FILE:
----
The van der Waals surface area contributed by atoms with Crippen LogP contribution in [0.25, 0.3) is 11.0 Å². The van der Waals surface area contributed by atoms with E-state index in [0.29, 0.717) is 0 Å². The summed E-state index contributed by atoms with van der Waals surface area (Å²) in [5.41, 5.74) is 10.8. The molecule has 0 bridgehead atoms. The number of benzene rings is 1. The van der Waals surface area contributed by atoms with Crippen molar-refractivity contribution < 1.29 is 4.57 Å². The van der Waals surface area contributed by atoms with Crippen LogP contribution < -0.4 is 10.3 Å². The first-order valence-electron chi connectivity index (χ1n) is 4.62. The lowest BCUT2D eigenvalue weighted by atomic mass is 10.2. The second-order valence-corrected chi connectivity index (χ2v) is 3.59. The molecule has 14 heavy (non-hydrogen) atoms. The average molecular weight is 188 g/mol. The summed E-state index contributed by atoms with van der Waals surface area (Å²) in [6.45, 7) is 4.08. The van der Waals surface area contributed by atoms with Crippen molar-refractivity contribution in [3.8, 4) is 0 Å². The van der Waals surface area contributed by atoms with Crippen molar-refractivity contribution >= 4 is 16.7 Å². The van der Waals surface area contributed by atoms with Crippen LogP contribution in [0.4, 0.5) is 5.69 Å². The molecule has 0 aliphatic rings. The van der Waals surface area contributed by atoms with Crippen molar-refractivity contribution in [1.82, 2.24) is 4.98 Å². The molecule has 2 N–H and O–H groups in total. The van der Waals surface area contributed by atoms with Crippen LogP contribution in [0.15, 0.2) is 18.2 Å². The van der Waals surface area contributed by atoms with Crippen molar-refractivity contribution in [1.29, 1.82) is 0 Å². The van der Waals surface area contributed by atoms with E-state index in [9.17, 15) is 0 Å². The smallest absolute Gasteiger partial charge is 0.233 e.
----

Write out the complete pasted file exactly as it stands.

The van der Waals surface area contributed by atoms with Crippen LogP contribution in [0.25, 0.3) is 11.0 Å². The van der Waals surface area contributed by atoms with E-state index in [0.29, 0.717) is 0 Å². The summed E-state index contributed by atoms with van der Waals surface area (Å²) in [5.41, 5.74) is 10.8. The molecule has 0 bridgehead atoms. The number of benzene rings is 1. The van der Waals surface area contributed by atoms with Crippen molar-refractivity contribution < 1.29 is 4.57 Å². The van der Waals surface area contributed by atoms with Crippen LogP contribution < -0.4 is 10.3 Å². The first-order valence-electron chi connectivity index (χ1n) is 4.62. The lowest BCUT2D eigenvalue weighted by atomic mass is 10.2. The second-order valence-corrected chi connectivity index (χ2v) is 3.59. The molecule has 14 heavy (non-hydrogen) atoms. The average molecular weight is 188 g/mol. The summed E-state index contributed by atoms with van der Waals surface area (Å²) in [6.45, 7) is 4.08. The van der Waals surface area contributed by atoms with Crippen molar-refractivity contribution in [3.8, 4) is 0 Å². The van der Waals surface area contributed by atoms with Crippen molar-refractivity contribution >= 4 is 16.7 Å². The van der Waals surface area contributed by atoms with Crippen LogP contribution in [0.4, 0.5) is 5.69 Å². The molecule has 0 aliphatic rings. The van der Waals surface area contributed by atoms with Crippen molar-refractivity contribution in [1.82, 2.24) is 4.98 Å². The molecule has 2 N–H and O–H groups in total. The van der Waals surface area contributed by atoms with Crippen LogP contribution in [0.15, 0.2) is 18.2 Å². The van der Waals surface area contributed by atoms with Crippen molar-refractivity contribution in [1.29, 1.82) is 0 Å². The van der Waals surface area contributed by atoms with E-state index in [9.17, 15) is 0 Å². The smallest absolute Gasteiger partial charge is 0.233 e.